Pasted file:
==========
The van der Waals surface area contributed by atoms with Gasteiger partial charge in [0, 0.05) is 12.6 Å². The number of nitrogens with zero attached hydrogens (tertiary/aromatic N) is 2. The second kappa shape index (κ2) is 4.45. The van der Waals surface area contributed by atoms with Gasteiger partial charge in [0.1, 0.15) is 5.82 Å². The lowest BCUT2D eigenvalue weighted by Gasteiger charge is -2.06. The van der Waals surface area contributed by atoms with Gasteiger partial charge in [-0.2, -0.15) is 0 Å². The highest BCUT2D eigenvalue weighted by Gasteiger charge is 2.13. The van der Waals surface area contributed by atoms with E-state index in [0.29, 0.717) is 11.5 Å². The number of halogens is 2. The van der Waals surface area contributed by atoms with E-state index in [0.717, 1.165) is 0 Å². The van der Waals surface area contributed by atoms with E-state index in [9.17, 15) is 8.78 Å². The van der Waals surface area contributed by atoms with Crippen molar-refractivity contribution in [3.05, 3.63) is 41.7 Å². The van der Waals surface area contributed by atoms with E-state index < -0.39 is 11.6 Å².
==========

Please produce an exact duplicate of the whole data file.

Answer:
The van der Waals surface area contributed by atoms with Gasteiger partial charge in [0, 0.05) is 12.6 Å². The number of nitrogens with zero attached hydrogens (tertiary/aromatic N) is 2. The second kappa shape index (κ2) is 4.45. The van der Waals surface area contributed by atoms with Gasteiger partial charge in [0.1, 0.15) is 5.82 Å². The lowest BCUT2D eigenvalue weighted by Gasteiger charge is -2.06. The van der Waals surface area contributed by atoms with Gasteiger partial charge in [-0.2, -0.15) is 0 Å². The highest BCUT2D eigenvalue weighted by Gasteiger charge is 2.13. The van der Waals surface area contributed by atoms with E-state index in [0.29, 0.717) is 11.5 Å². The number of halogens is 2. The van der Waals surface area contributed by atoms with E-state index in [0.717, 1.165) is 0 Å². The van der Waals surface area contributed by atoms with E-state index in [9.17, 15) is 8.78 Å². The van der Waals surface area contributed by atoms with Crippen molar-refractivity contribution in [3.05, 3.63) is 41.7 Å². The van der Waals surface area contributed by atoms with E-state index < -0.39 is 11.6 Å².